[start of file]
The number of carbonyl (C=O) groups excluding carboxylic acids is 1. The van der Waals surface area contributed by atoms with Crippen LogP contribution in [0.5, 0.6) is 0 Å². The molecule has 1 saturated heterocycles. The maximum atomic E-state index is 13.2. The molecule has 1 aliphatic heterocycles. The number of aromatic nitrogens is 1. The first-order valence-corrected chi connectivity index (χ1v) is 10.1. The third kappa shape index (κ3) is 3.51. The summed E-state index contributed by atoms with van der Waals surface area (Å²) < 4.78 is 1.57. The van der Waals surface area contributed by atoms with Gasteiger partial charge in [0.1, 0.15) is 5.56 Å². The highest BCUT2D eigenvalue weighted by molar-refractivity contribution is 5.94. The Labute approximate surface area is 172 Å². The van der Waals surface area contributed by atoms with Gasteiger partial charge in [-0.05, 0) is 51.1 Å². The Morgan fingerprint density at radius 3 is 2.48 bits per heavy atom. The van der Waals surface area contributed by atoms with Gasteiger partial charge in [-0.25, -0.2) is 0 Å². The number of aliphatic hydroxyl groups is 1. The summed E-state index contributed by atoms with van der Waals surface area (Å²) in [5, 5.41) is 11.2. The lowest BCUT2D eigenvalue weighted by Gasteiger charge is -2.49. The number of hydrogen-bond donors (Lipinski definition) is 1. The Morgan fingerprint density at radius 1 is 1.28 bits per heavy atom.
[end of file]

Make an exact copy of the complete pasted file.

The number of carbonyl (C=O) groups excluding carboxylic acids is 1. The van der Waals surface area contributed by atoms with Crippen LogP contribution in [0.5, 0.6) is 0 Å². The molecule has 1 saturated heterocycles. The maximum atomic E-state index is 13.2. The molecule has 1 aliphatic heterocycles. The number of aromatic nitrogens is 1. The first-order valence-corrected chi connectivity index (χ1v) is 10.1. The third kappa shape index (κ3) is 3.51. The summed E-state index contributed by atoms with van der Waals surface area (Å²) < 4.78 is 1.57. The van der Waals surface area contributed by atoms with Gasteiger partial charge in [0.1, 0.15) is 5.56 Å². The highest BCUT2D eigenvalue weighted by molar-refractivity contribution is 5.94. The Labute approximate surface area is 172 Å². The van der Waals surface area contributed by atoms with Gasteiger partial charge in [-0.05, 0) is 51.1 Å². The Morgan fingerprint density at radius 3 is 2.48 bits per heavy atom. The van der Waals surface area contributed by atoms with Gasteiger partial charge in [-0.25, -0.2) is 0 Å². The number of aliphatic hydroxyl groups is 1. The summed E-state index contributed by atoms with van der Waals surface area (Å²) in [5, 5.41) is 11.2. The lowest BCUT2D eigenvalue weighted by Gasteiger charge is -2.49. The number of hydrogen-bond donors (Lipinski definition) is 1. The Morgan fingerprint density at radius 1 is 1.28 bits per heavy atom.